The second problem is the main antagonist, a thug hired by the developer to evict the residents of the property, in that he is extremely violent, breaking into the property wielding axes and cudgels and threatening the residents and smashing up their property. Halfway through the film he unprovokedly attacks, and apparently kills, the father of the little biomechanical family (although he is later repaired by his mate) in a scene that would likely be deeply upsetting for young children, and towards the end he violently assaults a man and sets fire to the building, before somewhat redeeming himself by rescuing Faye from the burning ruins.
In summary, this is a delightful film, but may be unsuitable for young or sensitive children due to the violence in what would otherwise be quite a gentle story, and some darker themes.
*** This review may contain spoilers ***
Sometimes I wish Steven Spielberg didn't always look to the stars for
salvation. In recent years, he's made a concerted effort to rein in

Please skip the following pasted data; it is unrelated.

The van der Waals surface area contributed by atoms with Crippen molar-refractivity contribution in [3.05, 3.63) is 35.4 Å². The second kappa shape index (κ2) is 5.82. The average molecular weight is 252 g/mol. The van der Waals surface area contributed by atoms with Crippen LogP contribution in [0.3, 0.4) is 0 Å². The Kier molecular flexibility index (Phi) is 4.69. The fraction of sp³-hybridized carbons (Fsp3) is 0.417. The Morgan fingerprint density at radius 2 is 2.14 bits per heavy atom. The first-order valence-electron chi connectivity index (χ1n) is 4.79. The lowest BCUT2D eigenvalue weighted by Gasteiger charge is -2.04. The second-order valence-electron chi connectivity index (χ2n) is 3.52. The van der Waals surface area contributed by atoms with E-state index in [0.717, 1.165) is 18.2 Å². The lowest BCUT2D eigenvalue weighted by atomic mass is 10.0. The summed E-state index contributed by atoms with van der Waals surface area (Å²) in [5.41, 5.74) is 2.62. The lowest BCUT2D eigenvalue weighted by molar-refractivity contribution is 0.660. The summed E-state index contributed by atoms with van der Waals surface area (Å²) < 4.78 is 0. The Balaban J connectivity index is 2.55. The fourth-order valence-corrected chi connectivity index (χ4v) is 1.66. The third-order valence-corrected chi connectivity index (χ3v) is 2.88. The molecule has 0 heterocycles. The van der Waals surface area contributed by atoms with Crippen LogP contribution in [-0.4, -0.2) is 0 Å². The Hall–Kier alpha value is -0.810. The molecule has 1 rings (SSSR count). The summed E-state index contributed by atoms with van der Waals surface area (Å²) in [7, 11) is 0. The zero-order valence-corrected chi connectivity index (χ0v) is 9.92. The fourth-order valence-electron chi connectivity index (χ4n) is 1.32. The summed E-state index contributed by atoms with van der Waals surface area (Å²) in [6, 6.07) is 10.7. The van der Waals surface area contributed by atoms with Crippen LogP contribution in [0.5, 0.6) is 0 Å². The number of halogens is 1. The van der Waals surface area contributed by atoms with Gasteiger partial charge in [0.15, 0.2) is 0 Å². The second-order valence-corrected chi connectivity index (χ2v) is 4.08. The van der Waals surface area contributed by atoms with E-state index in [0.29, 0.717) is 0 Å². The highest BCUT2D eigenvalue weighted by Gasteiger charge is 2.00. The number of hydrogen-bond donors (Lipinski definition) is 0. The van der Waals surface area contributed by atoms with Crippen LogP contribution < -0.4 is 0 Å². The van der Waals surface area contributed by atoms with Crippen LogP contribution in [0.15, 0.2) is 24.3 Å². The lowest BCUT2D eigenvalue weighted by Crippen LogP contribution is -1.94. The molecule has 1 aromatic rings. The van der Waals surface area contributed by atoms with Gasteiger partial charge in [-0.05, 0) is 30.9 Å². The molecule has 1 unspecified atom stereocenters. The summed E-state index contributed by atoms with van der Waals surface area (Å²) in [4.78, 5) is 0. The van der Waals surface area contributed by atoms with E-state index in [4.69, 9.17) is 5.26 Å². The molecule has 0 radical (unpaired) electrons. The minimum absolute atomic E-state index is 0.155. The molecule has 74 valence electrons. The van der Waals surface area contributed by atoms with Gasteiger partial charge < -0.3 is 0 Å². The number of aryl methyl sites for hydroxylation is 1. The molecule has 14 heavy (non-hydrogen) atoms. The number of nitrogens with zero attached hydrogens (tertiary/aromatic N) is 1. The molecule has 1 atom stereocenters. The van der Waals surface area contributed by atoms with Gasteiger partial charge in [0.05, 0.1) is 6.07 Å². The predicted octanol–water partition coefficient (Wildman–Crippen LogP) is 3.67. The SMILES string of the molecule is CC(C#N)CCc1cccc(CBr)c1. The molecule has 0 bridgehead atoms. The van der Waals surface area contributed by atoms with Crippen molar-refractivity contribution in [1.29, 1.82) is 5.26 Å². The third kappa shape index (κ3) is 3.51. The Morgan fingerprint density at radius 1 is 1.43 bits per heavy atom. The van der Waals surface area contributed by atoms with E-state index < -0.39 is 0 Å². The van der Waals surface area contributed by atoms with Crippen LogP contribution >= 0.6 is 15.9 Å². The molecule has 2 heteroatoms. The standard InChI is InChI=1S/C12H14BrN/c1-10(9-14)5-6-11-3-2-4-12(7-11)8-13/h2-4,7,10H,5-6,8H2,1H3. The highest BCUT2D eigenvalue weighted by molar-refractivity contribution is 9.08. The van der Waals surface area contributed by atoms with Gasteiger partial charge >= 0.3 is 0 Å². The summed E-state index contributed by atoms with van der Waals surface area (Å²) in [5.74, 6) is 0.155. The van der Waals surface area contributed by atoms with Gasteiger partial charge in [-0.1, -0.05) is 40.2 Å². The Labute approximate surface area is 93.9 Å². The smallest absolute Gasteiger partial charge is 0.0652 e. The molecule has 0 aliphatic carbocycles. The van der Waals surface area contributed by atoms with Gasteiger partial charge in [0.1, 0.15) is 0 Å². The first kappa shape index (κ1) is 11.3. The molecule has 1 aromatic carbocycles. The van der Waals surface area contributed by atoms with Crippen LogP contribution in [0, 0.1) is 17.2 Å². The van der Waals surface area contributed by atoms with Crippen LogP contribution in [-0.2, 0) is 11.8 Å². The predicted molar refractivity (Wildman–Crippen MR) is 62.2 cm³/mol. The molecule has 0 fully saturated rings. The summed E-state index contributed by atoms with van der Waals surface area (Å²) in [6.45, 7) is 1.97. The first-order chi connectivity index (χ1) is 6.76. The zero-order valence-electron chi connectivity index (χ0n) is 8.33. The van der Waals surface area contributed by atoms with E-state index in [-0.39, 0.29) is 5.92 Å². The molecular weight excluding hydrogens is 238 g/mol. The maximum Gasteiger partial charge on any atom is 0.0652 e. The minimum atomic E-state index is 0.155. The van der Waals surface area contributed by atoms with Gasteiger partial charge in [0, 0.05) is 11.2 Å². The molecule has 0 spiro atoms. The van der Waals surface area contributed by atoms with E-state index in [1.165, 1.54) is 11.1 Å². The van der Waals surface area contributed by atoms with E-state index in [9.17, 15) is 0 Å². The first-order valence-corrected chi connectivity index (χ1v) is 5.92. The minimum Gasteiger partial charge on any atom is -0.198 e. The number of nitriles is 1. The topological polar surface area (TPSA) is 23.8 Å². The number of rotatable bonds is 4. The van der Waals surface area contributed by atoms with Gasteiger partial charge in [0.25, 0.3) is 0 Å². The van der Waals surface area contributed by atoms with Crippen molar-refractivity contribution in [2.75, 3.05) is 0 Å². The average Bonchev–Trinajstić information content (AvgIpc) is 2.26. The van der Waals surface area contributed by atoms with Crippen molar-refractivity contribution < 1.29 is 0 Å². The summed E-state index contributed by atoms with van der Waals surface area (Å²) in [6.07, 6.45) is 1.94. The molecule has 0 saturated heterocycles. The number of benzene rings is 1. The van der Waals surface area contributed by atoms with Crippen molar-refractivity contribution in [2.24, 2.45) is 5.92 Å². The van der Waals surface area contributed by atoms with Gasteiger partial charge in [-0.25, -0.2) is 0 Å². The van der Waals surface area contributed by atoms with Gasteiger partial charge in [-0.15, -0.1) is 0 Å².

some of his wish-fulfilment fantasies when making SF. With mixed
success. Minority Report is probably the best of his recent films. It
represented a more grittier side to Spielberg that doesn't often
surface. AI had great potential but Spielberg forgot what the story was
supposed to be about, and indulged his saccharine side to the detriment
of the film.
Of course back in the 80s, one of Spielberg's favourite themes was the idea of friendly aliens coming into contact with the human race. First was Close Encounters of the Third Kind. Then the inexplicable success of ET. And then the likes of Batteries Not Included.
Now Batteries Not Included wasn't directed by Spielberg. In fact it was one of several that he produced. Films like this, and Gremlins and Back to the Future. All films that were directed by other people but undoubtedly have his sensibilities stamped on them. And indeed in the case of BNI, we once again have a fable about benevolent aliens straightening out our lives.